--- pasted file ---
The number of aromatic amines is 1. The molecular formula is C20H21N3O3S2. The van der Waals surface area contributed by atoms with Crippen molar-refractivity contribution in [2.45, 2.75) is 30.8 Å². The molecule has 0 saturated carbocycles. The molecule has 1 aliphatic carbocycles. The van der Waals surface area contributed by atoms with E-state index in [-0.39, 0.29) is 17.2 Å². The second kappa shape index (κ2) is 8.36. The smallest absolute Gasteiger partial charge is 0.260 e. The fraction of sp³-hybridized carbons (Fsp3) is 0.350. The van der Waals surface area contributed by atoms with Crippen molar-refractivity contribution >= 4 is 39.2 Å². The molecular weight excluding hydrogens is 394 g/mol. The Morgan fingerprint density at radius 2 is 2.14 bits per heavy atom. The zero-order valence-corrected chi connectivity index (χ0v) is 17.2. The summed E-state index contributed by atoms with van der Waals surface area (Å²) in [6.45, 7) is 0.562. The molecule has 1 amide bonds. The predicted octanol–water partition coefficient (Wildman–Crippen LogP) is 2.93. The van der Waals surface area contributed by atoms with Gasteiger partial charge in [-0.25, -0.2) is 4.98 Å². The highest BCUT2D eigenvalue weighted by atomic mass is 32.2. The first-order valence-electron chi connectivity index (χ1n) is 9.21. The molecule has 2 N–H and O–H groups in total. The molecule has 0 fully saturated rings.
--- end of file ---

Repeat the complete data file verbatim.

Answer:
The number of aromatic amines is 1. The molecular formula is C20H21N3O3S2. The van der Waals surface area contributed by atoms with Crippen molar-refractivity contribution in [2.45, 2.75) is 30.8 Å². The molecule has 0 saturated carbocycles. The molecule has 1 aliphatic carbocycles. The van der Waals surface area contributed by atoms with E-state index in [-0.39, 0.29) is 17.2 Å². The second kappa shape index (κ2) is 8.36. The smallest absolute Gasteiger partial charge is 0.260 e. The fraction of sp³-hybridized carbons (Fsp3) is 0.350. The van der Waals surface area contributed by atoms with Crippen molar-refractivity contribution >= 4 is 39.2 Å². The molecular weight excluding hydrogens is 394 g/mol. The Morgan fingerprint density at radius 2 is 2.14 bits per heavy atom. The zero-order valence-corrected chi connectivity index (χ0v) is 17.2. The summed E-state index contributed by atoms with van der Waals surface area (Å²) in [6.45, 7) is 0.562. The molecule has 1 amide bonds. The predicted octanol–water partition coefficient (Wildman–Crippen LogP) is 2.93. The van der Waals surface area contributed by atoms with Gasteiger partial charge in [-0.25, -0.2) is 4.98 Å². The highest BCUT2D eigenvalue weighted by atomic mass is 32.2. The first-order valence-electron chi connectivity index (χ1n) is 9.21. The molecule has 2 N–H and O–H groups in total. The molecule has 0 fully saturated rings.